Water Column Mean?
Water column is an alternative way of expressing measurements of pressure. This measurement is defined as the pressure produced by a 1-inch by 1-inch column of water with a specified height. For example, if the pressure on a surface is equal to 2 inches of water, this means that the pressure on it is equivalent to a square-inch (1in2) column of water with a height of 2 inches.
The density (or unit weight) of water is 0.036 pounds per cubic inch. Therefore, the pressure of 1 inch of water in a water column is 0.036 psi or 1/28 psi. In other words, a column of water 28-inches high will produce a pressure equivalent to 1 psi.
Water columns are useful for quantifying low pressures. For example, instead of expressing a pressure as 0.072psi, it may be more convenient, in some applications, to express this same pressure as 2-inches of water.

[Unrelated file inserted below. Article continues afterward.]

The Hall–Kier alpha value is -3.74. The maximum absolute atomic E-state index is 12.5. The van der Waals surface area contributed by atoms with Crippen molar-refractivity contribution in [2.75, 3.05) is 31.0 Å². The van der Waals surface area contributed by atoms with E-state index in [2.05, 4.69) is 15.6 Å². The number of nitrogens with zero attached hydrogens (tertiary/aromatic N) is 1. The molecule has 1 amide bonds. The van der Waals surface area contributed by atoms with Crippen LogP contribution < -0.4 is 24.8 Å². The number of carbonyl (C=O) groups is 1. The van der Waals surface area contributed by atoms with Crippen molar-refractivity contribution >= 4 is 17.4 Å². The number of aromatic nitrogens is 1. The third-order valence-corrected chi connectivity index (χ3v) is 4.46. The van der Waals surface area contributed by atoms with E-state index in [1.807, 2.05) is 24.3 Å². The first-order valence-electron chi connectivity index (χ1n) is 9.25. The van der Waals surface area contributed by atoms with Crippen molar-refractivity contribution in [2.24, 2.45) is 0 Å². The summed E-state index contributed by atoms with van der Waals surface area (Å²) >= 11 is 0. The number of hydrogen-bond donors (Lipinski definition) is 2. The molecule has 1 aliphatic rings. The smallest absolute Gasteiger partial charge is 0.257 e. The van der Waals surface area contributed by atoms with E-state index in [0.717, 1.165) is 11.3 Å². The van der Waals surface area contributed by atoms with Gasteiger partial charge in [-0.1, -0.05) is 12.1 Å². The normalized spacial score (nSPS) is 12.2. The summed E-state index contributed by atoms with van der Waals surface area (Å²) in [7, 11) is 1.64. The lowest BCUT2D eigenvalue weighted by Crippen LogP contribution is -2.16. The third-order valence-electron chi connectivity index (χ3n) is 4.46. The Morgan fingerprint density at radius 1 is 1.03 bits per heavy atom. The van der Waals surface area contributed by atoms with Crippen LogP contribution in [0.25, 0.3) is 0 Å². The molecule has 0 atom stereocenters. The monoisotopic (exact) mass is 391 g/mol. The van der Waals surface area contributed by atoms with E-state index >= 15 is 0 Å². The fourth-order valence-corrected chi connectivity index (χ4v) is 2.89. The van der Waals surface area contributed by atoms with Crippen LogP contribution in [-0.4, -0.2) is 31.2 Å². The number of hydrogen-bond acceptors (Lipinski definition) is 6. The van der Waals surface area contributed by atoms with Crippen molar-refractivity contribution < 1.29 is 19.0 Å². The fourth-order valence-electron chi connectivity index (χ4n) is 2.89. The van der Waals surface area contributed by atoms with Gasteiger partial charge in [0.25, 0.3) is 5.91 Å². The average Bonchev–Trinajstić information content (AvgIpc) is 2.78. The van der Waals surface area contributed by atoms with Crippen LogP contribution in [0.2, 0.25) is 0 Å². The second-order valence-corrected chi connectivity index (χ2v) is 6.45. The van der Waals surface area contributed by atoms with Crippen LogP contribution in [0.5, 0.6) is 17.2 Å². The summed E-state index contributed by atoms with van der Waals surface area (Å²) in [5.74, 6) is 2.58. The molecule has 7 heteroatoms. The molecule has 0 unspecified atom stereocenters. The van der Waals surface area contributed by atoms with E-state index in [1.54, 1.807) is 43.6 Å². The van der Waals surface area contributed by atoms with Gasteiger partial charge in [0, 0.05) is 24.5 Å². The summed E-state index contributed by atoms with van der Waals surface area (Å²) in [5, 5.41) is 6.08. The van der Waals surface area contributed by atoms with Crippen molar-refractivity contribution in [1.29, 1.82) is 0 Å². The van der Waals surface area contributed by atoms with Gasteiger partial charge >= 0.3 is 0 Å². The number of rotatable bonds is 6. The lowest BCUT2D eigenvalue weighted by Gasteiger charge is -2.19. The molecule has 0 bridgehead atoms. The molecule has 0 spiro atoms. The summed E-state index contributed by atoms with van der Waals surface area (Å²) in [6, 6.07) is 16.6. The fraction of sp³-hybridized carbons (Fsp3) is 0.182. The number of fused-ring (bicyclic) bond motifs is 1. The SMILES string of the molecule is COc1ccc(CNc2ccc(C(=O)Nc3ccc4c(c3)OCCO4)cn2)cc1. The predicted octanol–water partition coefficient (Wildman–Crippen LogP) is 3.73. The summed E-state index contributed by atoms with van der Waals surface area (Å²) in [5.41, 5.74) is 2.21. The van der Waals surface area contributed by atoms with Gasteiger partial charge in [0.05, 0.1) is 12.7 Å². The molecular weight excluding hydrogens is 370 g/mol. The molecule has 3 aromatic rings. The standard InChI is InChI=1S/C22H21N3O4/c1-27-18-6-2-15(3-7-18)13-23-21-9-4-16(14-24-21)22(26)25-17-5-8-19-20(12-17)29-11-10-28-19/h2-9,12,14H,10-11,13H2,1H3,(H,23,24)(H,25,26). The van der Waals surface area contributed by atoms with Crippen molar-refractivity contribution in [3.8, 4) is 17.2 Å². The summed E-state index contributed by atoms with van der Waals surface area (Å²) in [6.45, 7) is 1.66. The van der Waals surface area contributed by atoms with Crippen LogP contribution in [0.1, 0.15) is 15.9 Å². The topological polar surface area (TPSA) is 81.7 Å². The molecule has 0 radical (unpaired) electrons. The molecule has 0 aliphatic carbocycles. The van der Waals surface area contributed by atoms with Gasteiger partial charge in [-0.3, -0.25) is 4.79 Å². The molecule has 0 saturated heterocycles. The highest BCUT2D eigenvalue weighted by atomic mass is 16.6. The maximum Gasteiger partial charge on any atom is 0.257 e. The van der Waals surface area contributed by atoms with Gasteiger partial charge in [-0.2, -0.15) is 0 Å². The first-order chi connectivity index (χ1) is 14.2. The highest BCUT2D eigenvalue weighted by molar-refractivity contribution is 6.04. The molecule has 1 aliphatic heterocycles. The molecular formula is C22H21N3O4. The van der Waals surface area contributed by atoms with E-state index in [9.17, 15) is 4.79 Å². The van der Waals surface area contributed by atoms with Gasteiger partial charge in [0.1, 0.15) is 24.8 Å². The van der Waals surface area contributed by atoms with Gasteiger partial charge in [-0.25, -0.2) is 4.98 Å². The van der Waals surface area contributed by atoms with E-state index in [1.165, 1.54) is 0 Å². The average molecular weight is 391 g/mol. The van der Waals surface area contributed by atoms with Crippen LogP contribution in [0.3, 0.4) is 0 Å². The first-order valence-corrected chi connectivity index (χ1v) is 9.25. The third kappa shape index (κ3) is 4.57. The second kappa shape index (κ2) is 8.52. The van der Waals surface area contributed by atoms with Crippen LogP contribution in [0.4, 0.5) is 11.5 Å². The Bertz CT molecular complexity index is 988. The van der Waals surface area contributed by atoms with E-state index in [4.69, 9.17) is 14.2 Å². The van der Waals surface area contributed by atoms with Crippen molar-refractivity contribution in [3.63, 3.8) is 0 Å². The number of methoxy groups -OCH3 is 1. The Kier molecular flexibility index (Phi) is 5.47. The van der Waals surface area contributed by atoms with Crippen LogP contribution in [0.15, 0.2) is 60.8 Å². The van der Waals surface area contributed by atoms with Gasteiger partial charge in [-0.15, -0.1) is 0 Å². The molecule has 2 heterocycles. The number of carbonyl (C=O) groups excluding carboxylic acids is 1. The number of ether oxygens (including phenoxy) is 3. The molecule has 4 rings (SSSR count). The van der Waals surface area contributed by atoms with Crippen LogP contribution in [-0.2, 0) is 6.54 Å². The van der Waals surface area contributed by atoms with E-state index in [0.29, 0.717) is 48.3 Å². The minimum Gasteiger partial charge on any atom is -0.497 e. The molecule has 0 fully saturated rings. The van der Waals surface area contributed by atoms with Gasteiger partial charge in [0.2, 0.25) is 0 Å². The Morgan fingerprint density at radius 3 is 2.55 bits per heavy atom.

Trenchlesspedia Explains Water Column
Another way of defining water column is the amount of pressure it takes to raise a 1-inch x 1-inch column of water by 1 inch. This unit of pressure measurement is ideal for equipment with low operating pressures, like vapor recovery systems. Water column is also best suited for expressing minute pressure differentials across pipelines and shafts.
Early water column measurements were taken using relatively simple devices known as manometers (water tubes). However, modern instruments, such as dials or digital gauges, are frequently used.
How Is the Concept of Water Column Used in the Trenchless Industry?
The pressure exerted by a water column is used in the installation of cured-in-place piping (CIPP) liners. The pipe liners are first vacuum impregnated with a specified resin that allows it to stick to the pipe's inner surface. The liner is then inverted (turned inside out) into the host pipe using the hydrostatic pressure created by a water column.
In addition to unrolling and inverting the resin-impregnated liner, the water column's pressure presses the liner against the walls of the pipe. This ensures that there is proper bond between the pipe and the resin. This pressing action also ensures that the resin is forced into cracks, joints, and other irregularities.